GPSOLO January/February 2008
In The Solution
Depression: The Parable of the Boiling Frog
As a case manager for the California Lawyer Assistance Program, I have found that the lawyers I counsel inevitably fall into one of two categories: those who seek help early and those who do not. Lawyers in that second category always remind me of the unfortunate subjects in the scientific experiment that gave rise to the Parable of the Boiling Frog.Although I’ve heard the story a million times, I’m continually intrigued by how applicable its findings are to basic human behavior.
If you recall, the experiment compares the responses of frogs to two different scenarios. In the first scenario, researchers place a frog into a pot of boiling water. Without hesitation—and regardless of the water level—the frog immediately acts on instinct and jumps to safety.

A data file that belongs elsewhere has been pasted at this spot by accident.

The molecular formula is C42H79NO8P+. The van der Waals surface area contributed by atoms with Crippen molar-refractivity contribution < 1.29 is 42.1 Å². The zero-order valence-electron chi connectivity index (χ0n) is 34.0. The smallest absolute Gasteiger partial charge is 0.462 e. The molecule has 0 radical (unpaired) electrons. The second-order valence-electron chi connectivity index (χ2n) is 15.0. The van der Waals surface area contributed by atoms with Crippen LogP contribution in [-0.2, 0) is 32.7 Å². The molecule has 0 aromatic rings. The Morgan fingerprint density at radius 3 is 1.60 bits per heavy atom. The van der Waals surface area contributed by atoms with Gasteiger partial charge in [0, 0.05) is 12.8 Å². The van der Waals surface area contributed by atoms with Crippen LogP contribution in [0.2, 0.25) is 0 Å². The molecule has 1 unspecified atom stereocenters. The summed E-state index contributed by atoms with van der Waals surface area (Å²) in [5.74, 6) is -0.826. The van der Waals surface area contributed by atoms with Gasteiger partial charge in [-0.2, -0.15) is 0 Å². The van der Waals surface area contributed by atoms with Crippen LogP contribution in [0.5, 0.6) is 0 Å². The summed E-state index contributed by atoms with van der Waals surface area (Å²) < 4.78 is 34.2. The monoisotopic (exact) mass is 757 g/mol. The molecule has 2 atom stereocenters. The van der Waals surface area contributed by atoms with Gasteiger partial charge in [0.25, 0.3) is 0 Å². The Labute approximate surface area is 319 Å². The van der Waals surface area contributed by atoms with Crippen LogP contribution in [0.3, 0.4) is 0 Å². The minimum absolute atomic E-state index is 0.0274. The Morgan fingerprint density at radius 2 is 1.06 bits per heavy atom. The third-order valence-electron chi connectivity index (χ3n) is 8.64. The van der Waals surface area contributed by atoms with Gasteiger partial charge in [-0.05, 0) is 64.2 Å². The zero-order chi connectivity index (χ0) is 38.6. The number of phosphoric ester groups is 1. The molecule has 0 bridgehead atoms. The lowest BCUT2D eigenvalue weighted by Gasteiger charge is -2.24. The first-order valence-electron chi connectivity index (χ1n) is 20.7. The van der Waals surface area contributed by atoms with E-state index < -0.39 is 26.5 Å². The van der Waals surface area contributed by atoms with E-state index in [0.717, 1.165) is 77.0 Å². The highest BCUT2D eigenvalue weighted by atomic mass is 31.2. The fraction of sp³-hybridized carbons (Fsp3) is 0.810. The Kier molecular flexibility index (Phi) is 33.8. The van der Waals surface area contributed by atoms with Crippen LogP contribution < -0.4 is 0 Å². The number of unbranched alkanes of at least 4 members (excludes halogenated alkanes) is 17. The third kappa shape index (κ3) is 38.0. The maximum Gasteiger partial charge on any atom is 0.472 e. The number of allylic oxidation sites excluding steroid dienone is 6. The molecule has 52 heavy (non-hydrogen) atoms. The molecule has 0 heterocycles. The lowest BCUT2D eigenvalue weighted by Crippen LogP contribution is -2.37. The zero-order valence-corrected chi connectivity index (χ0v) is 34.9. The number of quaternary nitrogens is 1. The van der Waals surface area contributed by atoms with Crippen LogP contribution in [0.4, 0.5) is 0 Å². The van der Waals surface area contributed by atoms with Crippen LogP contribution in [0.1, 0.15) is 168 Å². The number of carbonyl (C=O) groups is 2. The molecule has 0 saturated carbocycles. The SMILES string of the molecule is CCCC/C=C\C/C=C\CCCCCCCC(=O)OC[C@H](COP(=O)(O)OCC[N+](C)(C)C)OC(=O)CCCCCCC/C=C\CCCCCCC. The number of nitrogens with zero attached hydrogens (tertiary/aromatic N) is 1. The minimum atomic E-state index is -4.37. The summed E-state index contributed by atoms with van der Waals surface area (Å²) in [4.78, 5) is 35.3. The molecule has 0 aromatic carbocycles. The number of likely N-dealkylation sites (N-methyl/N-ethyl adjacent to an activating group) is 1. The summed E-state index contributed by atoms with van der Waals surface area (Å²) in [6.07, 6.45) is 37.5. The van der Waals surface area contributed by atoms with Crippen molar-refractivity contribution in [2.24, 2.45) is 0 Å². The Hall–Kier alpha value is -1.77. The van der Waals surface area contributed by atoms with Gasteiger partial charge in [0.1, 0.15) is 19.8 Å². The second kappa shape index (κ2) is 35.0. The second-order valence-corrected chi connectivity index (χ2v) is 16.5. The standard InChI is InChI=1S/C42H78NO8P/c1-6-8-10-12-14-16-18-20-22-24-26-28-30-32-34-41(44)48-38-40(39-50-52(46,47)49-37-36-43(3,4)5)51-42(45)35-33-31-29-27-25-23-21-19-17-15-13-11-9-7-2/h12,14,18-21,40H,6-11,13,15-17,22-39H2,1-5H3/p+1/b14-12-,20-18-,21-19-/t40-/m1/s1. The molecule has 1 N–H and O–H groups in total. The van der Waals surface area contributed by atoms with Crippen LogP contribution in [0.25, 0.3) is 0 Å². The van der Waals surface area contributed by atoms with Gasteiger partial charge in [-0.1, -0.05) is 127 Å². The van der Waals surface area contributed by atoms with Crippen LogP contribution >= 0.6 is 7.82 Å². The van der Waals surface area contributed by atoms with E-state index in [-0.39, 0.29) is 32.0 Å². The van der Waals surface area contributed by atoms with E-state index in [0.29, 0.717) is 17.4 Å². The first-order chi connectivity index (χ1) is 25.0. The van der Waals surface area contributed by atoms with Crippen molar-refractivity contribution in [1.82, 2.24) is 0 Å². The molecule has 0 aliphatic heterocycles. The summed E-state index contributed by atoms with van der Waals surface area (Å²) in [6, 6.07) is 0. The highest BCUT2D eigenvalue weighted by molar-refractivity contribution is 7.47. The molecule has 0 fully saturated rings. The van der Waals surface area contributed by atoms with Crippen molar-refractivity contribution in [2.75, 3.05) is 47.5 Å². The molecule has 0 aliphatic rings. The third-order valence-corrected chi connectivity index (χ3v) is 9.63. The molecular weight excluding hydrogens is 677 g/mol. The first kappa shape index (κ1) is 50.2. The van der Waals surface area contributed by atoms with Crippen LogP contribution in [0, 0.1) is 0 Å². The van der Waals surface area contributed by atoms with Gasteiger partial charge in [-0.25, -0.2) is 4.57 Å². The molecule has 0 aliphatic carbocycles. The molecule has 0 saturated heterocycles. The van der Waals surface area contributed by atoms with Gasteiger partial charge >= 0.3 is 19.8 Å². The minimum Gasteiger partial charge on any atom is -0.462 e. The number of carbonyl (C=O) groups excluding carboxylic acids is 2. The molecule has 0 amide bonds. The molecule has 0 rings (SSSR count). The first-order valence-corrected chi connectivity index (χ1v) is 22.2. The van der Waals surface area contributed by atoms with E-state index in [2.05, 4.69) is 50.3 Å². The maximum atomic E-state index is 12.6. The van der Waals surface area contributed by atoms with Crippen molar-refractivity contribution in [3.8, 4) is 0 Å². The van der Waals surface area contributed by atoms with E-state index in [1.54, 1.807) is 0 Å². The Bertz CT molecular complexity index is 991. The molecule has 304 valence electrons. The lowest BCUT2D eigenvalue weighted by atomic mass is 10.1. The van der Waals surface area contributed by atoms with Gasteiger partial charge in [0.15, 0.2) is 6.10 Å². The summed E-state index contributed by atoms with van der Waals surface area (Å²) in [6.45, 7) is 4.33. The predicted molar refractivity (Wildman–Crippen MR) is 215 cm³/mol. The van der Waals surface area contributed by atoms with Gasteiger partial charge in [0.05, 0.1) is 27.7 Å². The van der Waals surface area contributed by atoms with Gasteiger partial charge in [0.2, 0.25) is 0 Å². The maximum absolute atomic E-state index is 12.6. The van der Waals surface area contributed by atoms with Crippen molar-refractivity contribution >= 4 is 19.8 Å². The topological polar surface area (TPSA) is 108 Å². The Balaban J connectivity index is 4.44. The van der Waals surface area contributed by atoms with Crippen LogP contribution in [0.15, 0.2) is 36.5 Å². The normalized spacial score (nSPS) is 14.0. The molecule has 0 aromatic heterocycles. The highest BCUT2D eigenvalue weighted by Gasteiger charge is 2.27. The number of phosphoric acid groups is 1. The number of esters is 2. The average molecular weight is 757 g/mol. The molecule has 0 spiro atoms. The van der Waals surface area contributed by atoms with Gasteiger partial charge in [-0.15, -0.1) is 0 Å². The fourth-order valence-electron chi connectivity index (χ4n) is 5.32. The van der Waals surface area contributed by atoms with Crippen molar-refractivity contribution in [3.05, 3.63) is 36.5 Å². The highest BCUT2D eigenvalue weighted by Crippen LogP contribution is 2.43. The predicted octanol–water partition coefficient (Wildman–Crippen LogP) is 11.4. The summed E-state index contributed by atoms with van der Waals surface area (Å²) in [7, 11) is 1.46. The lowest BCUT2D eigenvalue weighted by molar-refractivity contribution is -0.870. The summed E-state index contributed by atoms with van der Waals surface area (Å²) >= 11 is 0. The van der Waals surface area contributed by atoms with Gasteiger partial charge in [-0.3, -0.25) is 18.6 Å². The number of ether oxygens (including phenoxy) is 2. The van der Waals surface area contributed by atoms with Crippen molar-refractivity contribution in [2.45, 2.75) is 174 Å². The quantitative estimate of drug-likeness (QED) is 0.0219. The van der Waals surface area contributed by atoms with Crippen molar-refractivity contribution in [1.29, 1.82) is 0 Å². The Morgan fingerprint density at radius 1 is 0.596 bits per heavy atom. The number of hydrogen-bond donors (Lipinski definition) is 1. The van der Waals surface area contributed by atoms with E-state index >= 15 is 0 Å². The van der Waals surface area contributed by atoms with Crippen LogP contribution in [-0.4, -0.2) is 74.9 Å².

In the second scenario, the same frog is put into a pot of water, but this time the water temperature begins as comfortable, pleasing, and non-threatening. Researchers then gradually raise the temperature and wait for the frog to realize it is in danger and take appropriate action. As you may suspect, this never happens. Although the frog displays sporadic moments of pain and discomfort, it does nothing. It continues to endure, adapt, and withstand the intolerable environment. The frog becomes increasingly lethargic and less responsive. Then it dies.
Like the frog unable to react to gradually heating water, lawyers who ignore the gradual onset of depression do so at their own peril. Lawyers who experience sudden, debilitating depression won’t think twice about seeking help. But in its milder form, depression can creep steadily forward, overtaking your life when you least expect it.